Sunday, January 11, 2015

"Hypothesis or not?" is not the instructive question

Lawyer: So does this theory of evolution necessarily mean that there is no God?
Professor Frink: No, of course not...It just says that God is an impotent nothing from nowhere with less power than the Undersecretary of Agriculture, who has very little power in our system. (chuckling Frink noise)      —"The Monkey Suit", The Simpsons
I've noted before that misconceptions clump together. So the stereotype that dissenters of faith-beliefs have a pitiful lack of imagination is often paired with a second: that they narrow-mindedly interpret every statement like a literal scientific hypothesis. "As someone with a broader viewpoint, I don't pretend that everything can be analyzed through scientific means. I recognize that science has its limitations, and perhaps my faith-beliefs do too. That's why I'm unimpressed when critics scoff that my faith-beliefs are 'inferior hypotheses'. To the contrary, my faith-beliefs are significant because the topics aren't restricted by empirical methods. When I'm worshipping or praying, I'm not a scientist measuring outcomes to test a hypothesis. It sometimes seems to me that you people spend a lot of time, especially on the Web, elevating science into an object of adoration. Just as I have my favorite celebrities and lecturers and books, you have yours. I believe what my favorites proclaim, and so do you. I confess that I approach everything through the lens of my faith-beliefs, but you do the same with science. That devotion explains your determination to misconstrue my ideas as hypotheses and mix up your science with my faith-beliefs."

Surprisingly, I sympathize a little with this stereotype's complaint. I don't wish to phrase my opposition as a war between science and religion's competing hypotheses. I'm not eager to verbalize a stark choice between "sides", assign every statement accordingly, and pressure everyone to align themselves with the correct side. The effort to classify statements into domains is a diversion. I prefer to emphasize the question of each statement's credibility. What is its meaningfulness? How is the accuracy of its meaningfulness demonstrated in practice, especially in comparison with the many inaccurate statements which resemble it? What if someone could take the time to put aside an alleged war between ideologies and only try to judge as impartially as possible whether their dear statements could be mistaken?

To reiterate, these inquiries apply to statements from science as well as religion. The more central quarrel isn't about which team is generally "better" and therefore right. We don't follow statements made by scientists purely because science is great and we love science (whatever that means). We're guided by practical definitions of trustworthiness. The process matters. Statements from a science "domain" are trustworthy to the extent that each is backed by a sufficient, public, repeatable process. The pivotal point isn't the mere acknowledgment that science can be persuasively accurate; it's understanding why that is.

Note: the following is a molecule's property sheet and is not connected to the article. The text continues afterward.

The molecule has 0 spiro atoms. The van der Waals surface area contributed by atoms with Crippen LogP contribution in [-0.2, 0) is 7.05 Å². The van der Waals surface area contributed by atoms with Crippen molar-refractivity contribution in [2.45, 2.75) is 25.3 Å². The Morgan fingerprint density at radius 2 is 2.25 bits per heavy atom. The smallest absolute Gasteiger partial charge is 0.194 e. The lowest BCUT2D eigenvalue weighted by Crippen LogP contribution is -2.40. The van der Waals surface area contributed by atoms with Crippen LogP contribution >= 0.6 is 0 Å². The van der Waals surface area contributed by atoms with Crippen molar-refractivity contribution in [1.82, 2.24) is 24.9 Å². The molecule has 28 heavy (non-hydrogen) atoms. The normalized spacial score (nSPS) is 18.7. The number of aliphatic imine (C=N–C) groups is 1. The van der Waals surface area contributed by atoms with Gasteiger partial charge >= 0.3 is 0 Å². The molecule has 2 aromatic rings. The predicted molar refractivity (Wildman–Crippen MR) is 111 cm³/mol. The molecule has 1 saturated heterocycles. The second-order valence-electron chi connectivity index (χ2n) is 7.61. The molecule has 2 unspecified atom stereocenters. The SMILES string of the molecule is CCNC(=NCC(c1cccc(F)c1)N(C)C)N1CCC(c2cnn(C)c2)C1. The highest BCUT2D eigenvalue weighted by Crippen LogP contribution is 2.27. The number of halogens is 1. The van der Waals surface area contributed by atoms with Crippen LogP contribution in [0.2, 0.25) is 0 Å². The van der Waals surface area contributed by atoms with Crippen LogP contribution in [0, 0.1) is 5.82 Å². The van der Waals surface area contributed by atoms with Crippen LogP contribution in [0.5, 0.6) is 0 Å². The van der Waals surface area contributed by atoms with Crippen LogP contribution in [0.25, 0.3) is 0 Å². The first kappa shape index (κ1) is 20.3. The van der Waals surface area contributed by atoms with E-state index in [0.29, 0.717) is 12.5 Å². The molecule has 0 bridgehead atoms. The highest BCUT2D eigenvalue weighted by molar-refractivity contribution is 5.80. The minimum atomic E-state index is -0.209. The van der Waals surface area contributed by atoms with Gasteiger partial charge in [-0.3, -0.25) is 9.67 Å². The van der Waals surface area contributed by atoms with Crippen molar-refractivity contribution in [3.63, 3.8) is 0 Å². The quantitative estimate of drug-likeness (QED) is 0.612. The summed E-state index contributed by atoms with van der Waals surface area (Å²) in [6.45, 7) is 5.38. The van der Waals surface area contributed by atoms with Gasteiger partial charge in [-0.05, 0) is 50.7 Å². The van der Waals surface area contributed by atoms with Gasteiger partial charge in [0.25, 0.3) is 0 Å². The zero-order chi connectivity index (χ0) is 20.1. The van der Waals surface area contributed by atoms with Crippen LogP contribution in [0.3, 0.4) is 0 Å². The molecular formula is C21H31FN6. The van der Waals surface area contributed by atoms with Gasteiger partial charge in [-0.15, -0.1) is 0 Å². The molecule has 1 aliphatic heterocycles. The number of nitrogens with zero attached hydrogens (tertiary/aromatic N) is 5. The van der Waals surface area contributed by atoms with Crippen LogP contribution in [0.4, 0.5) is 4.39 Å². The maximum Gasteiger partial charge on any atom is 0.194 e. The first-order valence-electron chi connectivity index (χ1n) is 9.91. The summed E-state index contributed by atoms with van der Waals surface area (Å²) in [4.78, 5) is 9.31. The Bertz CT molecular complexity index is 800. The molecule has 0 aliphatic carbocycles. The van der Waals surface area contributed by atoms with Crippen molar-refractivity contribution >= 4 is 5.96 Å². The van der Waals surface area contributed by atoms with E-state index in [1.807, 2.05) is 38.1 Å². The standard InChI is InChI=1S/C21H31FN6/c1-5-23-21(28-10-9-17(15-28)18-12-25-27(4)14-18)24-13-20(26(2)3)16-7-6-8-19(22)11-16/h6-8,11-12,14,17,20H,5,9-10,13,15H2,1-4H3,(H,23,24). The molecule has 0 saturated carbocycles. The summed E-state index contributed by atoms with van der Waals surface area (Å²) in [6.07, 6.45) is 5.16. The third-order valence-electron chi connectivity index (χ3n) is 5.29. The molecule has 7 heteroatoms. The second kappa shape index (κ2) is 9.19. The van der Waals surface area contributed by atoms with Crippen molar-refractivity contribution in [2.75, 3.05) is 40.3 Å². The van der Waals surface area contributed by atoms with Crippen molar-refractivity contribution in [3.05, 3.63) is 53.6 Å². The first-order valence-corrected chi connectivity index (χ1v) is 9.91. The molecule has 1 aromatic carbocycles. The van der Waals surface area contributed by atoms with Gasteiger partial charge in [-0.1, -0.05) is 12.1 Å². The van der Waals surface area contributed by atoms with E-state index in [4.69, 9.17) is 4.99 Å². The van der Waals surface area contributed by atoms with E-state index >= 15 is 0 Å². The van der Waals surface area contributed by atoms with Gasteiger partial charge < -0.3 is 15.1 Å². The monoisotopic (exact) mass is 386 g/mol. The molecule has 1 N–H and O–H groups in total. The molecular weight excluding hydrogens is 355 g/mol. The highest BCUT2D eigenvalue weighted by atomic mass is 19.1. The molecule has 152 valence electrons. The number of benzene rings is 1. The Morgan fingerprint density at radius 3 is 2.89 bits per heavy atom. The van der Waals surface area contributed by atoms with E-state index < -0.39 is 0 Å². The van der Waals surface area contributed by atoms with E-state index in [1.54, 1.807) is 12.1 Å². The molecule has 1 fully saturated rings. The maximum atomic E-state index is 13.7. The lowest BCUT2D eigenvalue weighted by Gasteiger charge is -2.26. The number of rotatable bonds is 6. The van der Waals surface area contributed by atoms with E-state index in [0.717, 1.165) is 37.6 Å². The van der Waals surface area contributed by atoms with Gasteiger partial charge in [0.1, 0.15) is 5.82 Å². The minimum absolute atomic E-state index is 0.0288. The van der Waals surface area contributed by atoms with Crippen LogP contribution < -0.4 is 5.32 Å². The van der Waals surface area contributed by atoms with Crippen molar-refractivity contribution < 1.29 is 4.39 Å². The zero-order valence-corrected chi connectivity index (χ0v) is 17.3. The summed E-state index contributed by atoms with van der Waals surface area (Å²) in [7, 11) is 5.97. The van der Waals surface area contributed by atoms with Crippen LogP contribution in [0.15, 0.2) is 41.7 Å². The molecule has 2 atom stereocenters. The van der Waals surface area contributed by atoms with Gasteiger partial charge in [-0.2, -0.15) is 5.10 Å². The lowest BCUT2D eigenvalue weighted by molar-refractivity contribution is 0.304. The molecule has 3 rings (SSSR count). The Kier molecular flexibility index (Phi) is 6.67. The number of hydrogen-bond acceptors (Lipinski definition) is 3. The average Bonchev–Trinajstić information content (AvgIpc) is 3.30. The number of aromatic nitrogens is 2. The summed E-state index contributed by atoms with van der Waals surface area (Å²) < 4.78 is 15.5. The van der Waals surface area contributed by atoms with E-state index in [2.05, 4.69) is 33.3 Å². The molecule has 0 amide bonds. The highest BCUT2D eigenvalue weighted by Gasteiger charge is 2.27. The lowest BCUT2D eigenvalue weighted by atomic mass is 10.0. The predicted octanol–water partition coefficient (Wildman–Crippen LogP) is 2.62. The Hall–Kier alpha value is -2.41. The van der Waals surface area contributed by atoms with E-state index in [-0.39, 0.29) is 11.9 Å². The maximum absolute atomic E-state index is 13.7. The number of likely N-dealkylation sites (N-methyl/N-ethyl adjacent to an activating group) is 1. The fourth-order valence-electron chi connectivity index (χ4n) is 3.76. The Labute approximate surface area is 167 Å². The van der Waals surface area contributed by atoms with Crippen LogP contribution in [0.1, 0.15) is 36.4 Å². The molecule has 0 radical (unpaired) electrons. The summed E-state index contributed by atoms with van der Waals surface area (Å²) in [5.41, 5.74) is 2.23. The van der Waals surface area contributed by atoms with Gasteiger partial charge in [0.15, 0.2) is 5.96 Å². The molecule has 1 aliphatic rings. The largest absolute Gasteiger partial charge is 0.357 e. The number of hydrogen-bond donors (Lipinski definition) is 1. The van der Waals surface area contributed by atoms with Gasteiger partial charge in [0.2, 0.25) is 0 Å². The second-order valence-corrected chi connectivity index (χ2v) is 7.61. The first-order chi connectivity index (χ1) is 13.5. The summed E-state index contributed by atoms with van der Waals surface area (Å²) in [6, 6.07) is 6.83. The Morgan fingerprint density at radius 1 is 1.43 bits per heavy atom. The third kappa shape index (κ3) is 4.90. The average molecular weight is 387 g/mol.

In this context, dedication to science is less about allegiance than about a crucial side effect: full appreciation of scientific standards. Those can inform the predominant manner in which someone sifts through the credibility of statements. They can't subject every statement to thorough science itself—exhaustive and meticulous observation, theorizing, experimentation, publication, peer review, etc. In that sense, they can't handle every statement like a hypothesis. Nevertheless, once they can recognize how science laboriously earns trust in its statements, then they can contrast it with the various alternative ways that humans try to inspire trust...such as manipulation or simply the overbearing, blunt command "Trust me!"

The final goal is a paradigm shift. They can stop selectively asking, "Is this statement 'scientific'? Should I act like a scientist when I ponder it?" They can switch to consistently, honestly, fearlessly asking, "Regardless of the domain this wondrous statement comes from, can anyone reasonably explain why I should believe it, and how I could possibly verify its particular details?"

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